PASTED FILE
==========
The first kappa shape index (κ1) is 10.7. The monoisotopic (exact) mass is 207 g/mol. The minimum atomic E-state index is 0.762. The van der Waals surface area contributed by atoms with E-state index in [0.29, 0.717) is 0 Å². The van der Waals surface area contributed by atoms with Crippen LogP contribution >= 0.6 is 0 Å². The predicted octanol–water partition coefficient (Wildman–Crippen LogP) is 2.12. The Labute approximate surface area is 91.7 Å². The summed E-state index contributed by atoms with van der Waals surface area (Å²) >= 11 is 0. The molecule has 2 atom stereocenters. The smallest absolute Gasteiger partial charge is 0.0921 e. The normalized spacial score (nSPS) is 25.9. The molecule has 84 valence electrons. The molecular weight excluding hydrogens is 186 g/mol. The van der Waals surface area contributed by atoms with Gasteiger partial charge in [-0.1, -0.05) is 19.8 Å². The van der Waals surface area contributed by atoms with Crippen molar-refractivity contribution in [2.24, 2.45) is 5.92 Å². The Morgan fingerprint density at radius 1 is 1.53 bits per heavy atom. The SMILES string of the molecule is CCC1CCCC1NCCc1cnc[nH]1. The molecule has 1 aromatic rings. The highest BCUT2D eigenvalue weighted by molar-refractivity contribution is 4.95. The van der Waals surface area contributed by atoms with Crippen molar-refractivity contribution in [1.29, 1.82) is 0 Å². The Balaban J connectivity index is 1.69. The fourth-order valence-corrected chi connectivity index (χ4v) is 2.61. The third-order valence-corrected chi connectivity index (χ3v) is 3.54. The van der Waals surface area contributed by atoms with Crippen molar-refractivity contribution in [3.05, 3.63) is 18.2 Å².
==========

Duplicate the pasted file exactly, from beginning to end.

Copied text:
The first kappa shape index (κ1) is 10.7. The monoisotopic (exact) mass is 207 g/mol. The minimum atomic E-state index is 0.762. The van der Waals surface area contributed by atoms with E-state index in [0.29, 0.717) is 0 Å². The van der Waals surface area contributed by atoms with Crippen LogP contribution >= 0.6 is 0 Å². The predicted octanol–water partition coefficient (Wildman–Crippen LogP) is 2.12. The Labute approximate surface area is 91.7 Å². The summed E-state index contributed by atoms with van der Waals surface area (Å²) >= 11 is 0. The molecule has 2 atom stereocenters. The smallest absolute Gasteiger partial charge is 0.0921 e. The normalized spacial score (nSPS) is 25.9. The molecule has 84 valence electrons. The molecular weight excluding hydrogens is 186 g/mol. The van der Waals surface area contributed by atoms with Gasteiger partial charge in [-0.1, -0.05) is 19.8 Å². The van der Waals surface area contributed by atoms with Crippen molar-refractivity contribution in [2.24, 2.45) is 5.92 Å². The Morgan fingerprint density at radius 1 is 1.53 bits per heavy atom. The SMILES string of the molecule is CCC1CCCC1NCCc1cnc[nH]1. The molecule has 1 aromatic rings. The highest BCUT2D eigenvalue weighted by molar-refractivity contribution is 4.95. The van der Waals surface area contributed by atoms with Crippen molar-refractivity contribution in [1.29, 1.82) is 0 Å². The Balaban J connectivity index is 1.69. The fourth-order valence-corrected chi connectivity index (χ4v) is 2.61. The third-order valence-corrected chi connectivity index (χ3v) is 3.54. The van der Waals surface area contributed by atoms with Crippen molar-refractivity contribution in [3.05, 3.63) is 18.2 Å².